3. He said there must of been something external which itself was uncaused.
    4. This is caused the uncaused causer which we know as God.
    And the third way?
    Possibility and necessity...
    1. This argument revolves around two 'assumptions' as such: (i) time is infinite and (ii) all things in this world are contingent i.e. one day these things will cease to exist.
    2. Therefore, there must have been a time when nothing was around [where all contingent things ceased to exist].
    3. Since nothing can come from nothing; there must have been a necessary being which explains why contingent things came into existence.
    4. This cause is what we know to be God.
    Radio Debate Frank Copleston and Bertrand Russell
    • Copleston developed the Cosmological argument. He said that individual things on Earth do not themselves have a reason or a cause. He says reality is a compilation of these unexplained objects. Therefore, the explanation of the world must lie outside and it must be its own sufficient reason.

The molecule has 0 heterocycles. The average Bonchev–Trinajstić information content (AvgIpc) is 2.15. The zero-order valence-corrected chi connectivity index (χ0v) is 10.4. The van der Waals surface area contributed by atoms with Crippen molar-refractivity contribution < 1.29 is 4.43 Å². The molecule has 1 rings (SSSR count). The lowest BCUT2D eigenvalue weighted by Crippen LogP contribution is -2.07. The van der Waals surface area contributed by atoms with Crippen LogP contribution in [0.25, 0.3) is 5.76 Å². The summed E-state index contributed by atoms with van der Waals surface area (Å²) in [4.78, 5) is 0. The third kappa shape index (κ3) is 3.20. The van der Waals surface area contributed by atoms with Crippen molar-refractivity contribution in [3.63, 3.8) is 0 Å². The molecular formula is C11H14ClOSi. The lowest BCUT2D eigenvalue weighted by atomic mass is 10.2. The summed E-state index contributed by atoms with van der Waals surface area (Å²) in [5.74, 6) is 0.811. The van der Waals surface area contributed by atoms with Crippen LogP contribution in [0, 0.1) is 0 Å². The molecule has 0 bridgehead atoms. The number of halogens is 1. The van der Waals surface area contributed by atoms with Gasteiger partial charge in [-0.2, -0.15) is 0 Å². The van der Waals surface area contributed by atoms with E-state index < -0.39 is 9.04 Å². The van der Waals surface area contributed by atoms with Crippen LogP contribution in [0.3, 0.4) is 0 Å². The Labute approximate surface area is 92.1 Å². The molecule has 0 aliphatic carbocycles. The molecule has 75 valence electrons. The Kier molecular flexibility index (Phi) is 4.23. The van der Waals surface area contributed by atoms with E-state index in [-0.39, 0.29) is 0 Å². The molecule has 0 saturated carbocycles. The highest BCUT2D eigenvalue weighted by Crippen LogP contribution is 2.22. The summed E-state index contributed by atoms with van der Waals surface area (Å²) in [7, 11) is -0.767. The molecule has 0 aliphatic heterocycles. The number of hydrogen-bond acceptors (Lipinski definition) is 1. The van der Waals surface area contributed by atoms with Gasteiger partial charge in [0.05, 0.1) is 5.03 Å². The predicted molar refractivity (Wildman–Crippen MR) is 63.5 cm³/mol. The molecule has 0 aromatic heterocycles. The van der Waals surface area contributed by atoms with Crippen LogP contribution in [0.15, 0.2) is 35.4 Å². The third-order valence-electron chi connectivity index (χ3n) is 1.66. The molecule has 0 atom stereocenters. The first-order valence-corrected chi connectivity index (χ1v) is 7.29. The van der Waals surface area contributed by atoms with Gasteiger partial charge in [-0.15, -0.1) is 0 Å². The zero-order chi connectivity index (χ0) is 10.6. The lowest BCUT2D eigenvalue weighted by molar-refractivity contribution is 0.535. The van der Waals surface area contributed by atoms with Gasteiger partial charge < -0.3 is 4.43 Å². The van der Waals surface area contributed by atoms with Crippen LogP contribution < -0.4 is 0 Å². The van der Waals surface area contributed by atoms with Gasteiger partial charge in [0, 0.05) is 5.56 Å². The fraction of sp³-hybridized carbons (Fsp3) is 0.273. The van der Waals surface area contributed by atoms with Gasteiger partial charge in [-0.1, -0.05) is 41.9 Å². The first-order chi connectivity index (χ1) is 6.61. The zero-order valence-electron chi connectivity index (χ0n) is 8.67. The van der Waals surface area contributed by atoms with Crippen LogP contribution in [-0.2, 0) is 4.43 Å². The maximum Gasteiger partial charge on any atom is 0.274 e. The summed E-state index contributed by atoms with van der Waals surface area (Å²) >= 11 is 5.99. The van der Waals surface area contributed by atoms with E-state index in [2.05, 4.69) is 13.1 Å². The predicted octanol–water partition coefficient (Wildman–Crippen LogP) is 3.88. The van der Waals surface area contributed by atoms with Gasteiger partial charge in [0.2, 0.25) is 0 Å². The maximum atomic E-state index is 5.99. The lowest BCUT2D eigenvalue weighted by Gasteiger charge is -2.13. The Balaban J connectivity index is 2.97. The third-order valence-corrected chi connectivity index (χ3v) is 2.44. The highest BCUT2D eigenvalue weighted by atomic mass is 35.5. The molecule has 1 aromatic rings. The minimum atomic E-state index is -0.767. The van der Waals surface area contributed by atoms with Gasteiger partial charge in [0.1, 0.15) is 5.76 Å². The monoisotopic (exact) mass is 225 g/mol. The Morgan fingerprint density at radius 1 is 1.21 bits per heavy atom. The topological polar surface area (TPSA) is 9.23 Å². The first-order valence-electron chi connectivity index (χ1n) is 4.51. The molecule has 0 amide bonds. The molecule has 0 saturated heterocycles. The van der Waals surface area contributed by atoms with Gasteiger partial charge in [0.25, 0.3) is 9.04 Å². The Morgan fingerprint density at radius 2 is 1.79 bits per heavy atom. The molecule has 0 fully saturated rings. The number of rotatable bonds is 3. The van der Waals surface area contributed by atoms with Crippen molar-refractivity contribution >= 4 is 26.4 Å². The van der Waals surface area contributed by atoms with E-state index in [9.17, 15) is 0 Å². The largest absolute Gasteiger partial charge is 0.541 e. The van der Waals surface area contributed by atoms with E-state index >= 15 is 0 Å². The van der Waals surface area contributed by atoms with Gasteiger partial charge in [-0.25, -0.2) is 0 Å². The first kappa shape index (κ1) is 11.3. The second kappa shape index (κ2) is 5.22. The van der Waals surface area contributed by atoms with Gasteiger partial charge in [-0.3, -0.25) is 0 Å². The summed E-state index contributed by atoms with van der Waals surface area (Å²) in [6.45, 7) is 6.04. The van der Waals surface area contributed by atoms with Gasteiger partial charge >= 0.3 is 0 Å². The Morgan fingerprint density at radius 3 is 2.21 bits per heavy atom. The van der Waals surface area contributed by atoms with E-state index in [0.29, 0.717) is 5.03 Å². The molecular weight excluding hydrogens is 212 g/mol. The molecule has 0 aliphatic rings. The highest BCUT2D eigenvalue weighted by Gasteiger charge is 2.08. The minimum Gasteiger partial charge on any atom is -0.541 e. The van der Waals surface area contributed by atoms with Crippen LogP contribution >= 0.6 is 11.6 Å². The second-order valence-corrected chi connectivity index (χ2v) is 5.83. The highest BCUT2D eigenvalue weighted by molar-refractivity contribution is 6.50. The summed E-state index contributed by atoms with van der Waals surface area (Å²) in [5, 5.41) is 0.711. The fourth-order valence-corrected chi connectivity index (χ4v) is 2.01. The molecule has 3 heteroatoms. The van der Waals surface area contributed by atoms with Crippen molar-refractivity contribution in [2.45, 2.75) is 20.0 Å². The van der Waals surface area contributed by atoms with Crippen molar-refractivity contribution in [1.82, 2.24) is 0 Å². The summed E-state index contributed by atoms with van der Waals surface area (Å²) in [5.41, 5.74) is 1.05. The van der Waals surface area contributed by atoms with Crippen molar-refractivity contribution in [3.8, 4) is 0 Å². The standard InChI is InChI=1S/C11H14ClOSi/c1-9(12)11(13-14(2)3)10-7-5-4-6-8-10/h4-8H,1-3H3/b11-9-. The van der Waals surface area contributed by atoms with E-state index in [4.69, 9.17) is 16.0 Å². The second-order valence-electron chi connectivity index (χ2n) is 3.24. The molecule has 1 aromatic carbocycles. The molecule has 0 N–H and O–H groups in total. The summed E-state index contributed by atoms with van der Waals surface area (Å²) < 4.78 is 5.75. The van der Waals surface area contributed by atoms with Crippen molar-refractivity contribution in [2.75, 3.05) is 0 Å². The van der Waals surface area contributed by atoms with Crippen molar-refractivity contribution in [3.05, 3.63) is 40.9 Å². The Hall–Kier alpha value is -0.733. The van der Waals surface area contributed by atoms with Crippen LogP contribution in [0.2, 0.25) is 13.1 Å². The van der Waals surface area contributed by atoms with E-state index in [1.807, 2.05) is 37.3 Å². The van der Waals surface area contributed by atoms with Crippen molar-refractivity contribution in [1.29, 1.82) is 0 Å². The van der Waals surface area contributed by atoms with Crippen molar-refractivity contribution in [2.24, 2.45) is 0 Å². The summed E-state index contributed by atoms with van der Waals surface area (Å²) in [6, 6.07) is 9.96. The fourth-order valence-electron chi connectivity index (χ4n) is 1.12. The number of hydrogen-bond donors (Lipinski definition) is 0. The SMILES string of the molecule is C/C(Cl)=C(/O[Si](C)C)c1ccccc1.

• Russell responded to this saying just because individual parts of the universe require an explanation does not mean the universe itself does too. The universe has to be accepted as a brute fact. He gave a metaphor for this - he said just because individual humans have a mother it does not mean there is one mother for the whole human race.
    • To this Copleston famously replied "one cannot be checkmated if one refuses to sit at the chessboard."
    David Hume's Criticisms:
    1. You can deny the argument of possibility and necessity without contradicting oneself because you can reject the concept of a necessary being all together.
    2. If the universe requires a cause then why doesn't God?
    3. Also, isn't of funny how the argument starts off with the idea of universal causation and ends up with something which is uncaused.